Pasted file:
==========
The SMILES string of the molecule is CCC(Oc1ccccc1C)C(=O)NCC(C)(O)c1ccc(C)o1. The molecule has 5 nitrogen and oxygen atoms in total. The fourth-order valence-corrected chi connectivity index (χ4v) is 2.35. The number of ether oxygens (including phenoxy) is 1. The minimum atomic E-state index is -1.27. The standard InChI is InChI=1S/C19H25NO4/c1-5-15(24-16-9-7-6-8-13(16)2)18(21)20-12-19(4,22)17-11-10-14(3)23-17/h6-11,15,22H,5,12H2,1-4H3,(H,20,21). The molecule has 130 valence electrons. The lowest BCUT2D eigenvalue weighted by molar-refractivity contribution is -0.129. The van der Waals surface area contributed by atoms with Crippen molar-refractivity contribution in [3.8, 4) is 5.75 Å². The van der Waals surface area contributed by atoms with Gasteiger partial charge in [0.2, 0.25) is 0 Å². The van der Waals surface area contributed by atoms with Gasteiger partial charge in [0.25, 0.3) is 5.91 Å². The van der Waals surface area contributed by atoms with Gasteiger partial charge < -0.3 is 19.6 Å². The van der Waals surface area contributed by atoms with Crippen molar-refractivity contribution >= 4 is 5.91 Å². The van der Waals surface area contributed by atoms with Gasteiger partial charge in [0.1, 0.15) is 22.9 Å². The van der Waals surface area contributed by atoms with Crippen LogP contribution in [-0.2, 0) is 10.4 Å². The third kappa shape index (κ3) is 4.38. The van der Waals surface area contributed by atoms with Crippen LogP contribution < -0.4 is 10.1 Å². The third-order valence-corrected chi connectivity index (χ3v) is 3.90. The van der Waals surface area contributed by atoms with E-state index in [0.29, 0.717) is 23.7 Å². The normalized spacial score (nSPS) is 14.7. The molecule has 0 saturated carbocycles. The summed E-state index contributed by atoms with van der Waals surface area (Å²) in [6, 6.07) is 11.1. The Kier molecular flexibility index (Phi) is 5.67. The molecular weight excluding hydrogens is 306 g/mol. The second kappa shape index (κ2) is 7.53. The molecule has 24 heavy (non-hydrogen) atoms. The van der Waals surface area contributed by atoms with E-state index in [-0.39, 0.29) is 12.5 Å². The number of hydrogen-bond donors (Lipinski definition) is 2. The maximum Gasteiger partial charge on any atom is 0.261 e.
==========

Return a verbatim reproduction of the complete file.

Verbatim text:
The SMILES string of the molecule is CCC(Oc1ccccc1C)C(=O)NCC(C)(O)c1ccc(C)o1. The molecule has 5 nitrogen and oxygen atoms in total. The fourth-order valence-corrected chi connectivity index (χ4v) is 2.35. The number of ether oxygens (including phenoxy) is 1. The minimum atomic E-state index is -1.27. The standard InChI is InChI=1S/C19H25NO4/c1-5-15(24-16-9-7-6-8-13(16)2)18(21)20-12-19(4,22)17-11-10-14(3)23-17/h6-11,15,22H,5,12H2,1-4H3,(H,20,21). The molecule has 130 valence electrons. The lowest BCUT2D eigenvalue weighted by molar-refractivity contribution is -0.129. The van der Waals surface area contributed by atoms with Crippen molar-refractivity contribution in [3.8, 4) is 5.75 Å². The van der Waals surface area contributed by atoms with Gasteiger partial charge in [0.2, 0.25) is 0 Å². The van der Waals surface area contributed by atoms with Gasteiger partial charge in [0.25, 0.3) is 5.91 Å². The van der Waals surface area contributed by atoms with Gasteiger partial charge < -0.3 is 19.6 Å². The van der Waals surface area contributed by atoms with Crippen molar-refractivity contribution >= 4 is 5.91 Å². The van der Waals surface area contributed by atoms with Gasteiger partial charge in [0.1, 0.15) is 22.9 Å². The van der Waals surface area contributed by atoms with Crippen LogP contribution in [-0.2, 0) is 10.4 Å². The third kappa shape index (κ3) is 4.38. The van der Waals surface area contributed by atoms with Crippen LogP contribution < -0.4 is 10.1 Å². The third-order valence-corrected chi connectivity index (χ3v) is 3.90. The van der Waals surface area contributed by atoms with E-state index in [0.29, 0.717) is 23.7 Å². The normalized spacial score (nSPS) is 14.7. The molecule has 0 saturated carbocycles. The summed E-state index contributed by atoms with van der Waals surface area (Å²) in [6, 6.07) is 11.1. The Kier molecular flexibility index (Phi) is 5.67. The molecular weight excluding hydrogens is 306 g/mol. The second kappa shape index (κ2) is 7.53. The molecule has 24 heavy (non-hydrogen) atoms. The van der Waals surface area contributed by atoms with E-state index in [-0.39, 0.29) is 12.5 Å². The number of hydrogen-bond donors (Lipinski definition) is 2. The maximum Gasteiger partial charge on any atom is 0.261 e.